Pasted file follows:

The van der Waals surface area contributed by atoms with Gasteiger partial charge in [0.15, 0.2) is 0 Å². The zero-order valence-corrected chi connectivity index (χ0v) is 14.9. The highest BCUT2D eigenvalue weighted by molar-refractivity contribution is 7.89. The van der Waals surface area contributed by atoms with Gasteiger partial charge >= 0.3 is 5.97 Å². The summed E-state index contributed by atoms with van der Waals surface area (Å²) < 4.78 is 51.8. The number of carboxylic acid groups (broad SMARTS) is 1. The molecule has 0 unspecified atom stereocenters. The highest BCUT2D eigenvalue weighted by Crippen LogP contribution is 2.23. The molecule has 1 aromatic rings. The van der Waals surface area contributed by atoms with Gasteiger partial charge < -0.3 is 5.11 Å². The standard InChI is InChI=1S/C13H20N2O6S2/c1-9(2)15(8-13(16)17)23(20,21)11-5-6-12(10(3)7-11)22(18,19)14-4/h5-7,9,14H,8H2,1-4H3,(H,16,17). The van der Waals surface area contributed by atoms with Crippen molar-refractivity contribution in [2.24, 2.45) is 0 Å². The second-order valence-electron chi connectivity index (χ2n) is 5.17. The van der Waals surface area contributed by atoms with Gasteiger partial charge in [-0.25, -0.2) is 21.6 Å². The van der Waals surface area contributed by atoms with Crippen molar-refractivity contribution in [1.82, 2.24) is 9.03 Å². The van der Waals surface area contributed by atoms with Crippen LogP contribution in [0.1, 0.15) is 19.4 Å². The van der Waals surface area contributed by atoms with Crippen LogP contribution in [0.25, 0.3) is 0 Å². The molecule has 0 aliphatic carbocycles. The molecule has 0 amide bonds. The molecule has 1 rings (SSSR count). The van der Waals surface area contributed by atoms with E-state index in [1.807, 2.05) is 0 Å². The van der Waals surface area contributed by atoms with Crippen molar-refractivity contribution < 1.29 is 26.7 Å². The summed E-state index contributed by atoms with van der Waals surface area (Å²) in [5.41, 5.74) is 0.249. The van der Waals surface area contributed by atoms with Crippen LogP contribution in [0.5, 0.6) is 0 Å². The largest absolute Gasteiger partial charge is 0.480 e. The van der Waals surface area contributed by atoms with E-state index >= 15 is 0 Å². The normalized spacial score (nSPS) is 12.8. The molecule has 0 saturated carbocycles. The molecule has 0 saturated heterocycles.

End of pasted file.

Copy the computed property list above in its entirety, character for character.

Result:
The van der Waals surface area contributed by atoms with Gasteiger partial charge in [0.15, 0.2) is 0 Å². The zero-order valence-corrected chi connectivity index (χ0v) is 14.9. The highest BCUT2D eigenvalue weighted by molar-refractivity contribution is 7.89. The van der Waals surface area contributed by atoms with Gasteiger partial charge >= 0.3 is 5.97 Å². The summed E-state index contributed by atoms with van der Waals surface area (Å²) < 4.78 is 51.8. The number of carboxylic acid groups (broad SMARTS) is 1. The molecule has 0 unspecified atom stereocenters. The highest BCUT2D eigenvalue weighted by Crippen LogP contribution is 2.23. The molecule has 1 aromatic rings. The van der Waals surface area contributed by atoms with Gasteiger partial charge < -0.3 is 5.11 Å². The standard InChI is InChI=1S/C13H20N2O6S2/c1-9(2)15(8-13(16)17)23(20,21)11-5-6-12(10(3)7-11)22(18,19)14-4/h5-7,9,14H,8H2,1-4H3,(H,16,17). The van der Waals surface area contributed by atoms with Crippen molar-refractivity contribution in [2.24, 2.45) is 0 Å². The second-order valence-electron chi connectivity index (χ2n) is 5.17. The van der Waals surface area contributed by atoms with Gasteiger partial charge in [-0.25, -0.2) is 21.6 Å². The van der Waals surface area contributed by atoms with Crippen molar-refractivity contribution in [1.82, 2.24) is 9.03 Å². The van der Waals surface area contributed by atoms with Crippen LogP contribution in [0.1, 0.15) is 19.4 Å². The van der Waals surface area contributed by atoms with Crippen LogP contribution in [0.25, 0.3) is 0 Å². The molecule has 0 aliphatic carbocycles. The molecule has 0 amide bonds. The molecule has 1 rings (SSSR count). The van der Waals surface area contributed by atoms with E-state index in [1.807, 2.05) is 0 Å². The van der Waals surface area contributed by atoms with Crippen molar-refractivity contribution < 1.29 is 26.7 Å². The summed E-state index contributed by atoms with van der Waals surface area (Å²) in [5.41, 5.74) is 0.249. The van der Waals surface area contributed by atoms with Crippen LogP contribution in [0.5, 0.6) is 0 Å². The largest absolute Gasteiger partial charge is 0.480 e. The van der Waals surface area contributed by atoms with E-state index >= 15 is 0 Å². The normalized spacial score (nSPS) is 12.8. The molecule has 0 saturated carbocycles. The molecule has 0 saturated heterocycles.